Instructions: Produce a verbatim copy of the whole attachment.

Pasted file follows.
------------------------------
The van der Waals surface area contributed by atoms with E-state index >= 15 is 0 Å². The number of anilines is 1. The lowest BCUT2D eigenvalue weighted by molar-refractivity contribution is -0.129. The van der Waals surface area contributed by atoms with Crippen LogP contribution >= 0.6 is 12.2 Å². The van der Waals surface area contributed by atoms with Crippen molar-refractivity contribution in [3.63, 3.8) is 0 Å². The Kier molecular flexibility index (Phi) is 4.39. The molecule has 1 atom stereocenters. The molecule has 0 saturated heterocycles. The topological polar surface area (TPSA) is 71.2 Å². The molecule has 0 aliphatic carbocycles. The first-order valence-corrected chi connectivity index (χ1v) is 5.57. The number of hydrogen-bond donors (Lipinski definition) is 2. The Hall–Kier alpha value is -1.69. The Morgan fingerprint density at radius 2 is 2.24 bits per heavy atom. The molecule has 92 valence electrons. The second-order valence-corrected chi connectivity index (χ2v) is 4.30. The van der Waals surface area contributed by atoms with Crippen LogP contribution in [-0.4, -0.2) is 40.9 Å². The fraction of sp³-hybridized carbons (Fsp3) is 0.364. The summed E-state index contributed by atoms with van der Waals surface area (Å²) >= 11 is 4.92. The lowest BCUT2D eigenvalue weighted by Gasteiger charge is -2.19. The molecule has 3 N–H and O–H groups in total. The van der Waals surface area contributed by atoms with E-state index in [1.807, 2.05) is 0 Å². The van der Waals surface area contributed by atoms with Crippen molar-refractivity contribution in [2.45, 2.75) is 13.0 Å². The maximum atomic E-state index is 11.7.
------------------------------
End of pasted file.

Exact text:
The van der Waals surface area contributed by atoms with E-state index >= 15 is 0 Å². The number of anilines is 1. The lowest BCUT2D eigenvalue weighted by molar-refractivity contribution is -0.129. The van der Waals surface area contributed by atoms with Crippen LogP contribution >= 0.6 is 12.2 Å². The van der Waals surface area contributed by atoms with Crippen molar-refractivity contribution in [3.63, 3.8) is 0 Å². The Kier molecular flexibility index (Phi) is 4.39. The molecule has 1 atom stereocenters. The molecule has 0 saturated heterocycles. The topological polar surface area (TPSA) is 71.2 Å². The molecule has 0 aliphatic carbocycles. The first-order valence-corrected chi connectivity index (χ1v) is 5.57. The number of hydrogen-bond donors (Lipinski definition) is 2. The Hall–Kier alpha value is -1.69. The Morgan fingerprint density at radius 2 is 2.24 bits per heavy atom. The molecule has 92 valence electrons. The second-order valence-corrected chi connectivity index (χ2v) is 4.30. The van der Waals surface area contributed by atoms with Crippen LogP contribution in [-0.4, -0.2) is 40.9 Å². The fraction of sp³-hybridized carbons (Fsp3) is 0.364. The summed E-state index contributed by atoms with van der Waals surface area (Å²) >= 11 is 4.92. The lowest BCUT2D eigenvalue weighted by Gasteiger charge is -2.19. The molecule has 3 N–H and O–H groups in total. The van der Waals surface area contributed by atoms with E-state index in [1.807, 2.05) is 0 Å². The van der Waals surface area contributed by atoms with Crippen molar-refractivity contribution in [2.45, 2.75) is 13.0 Å². The maximum atomic E-state index is 11.7.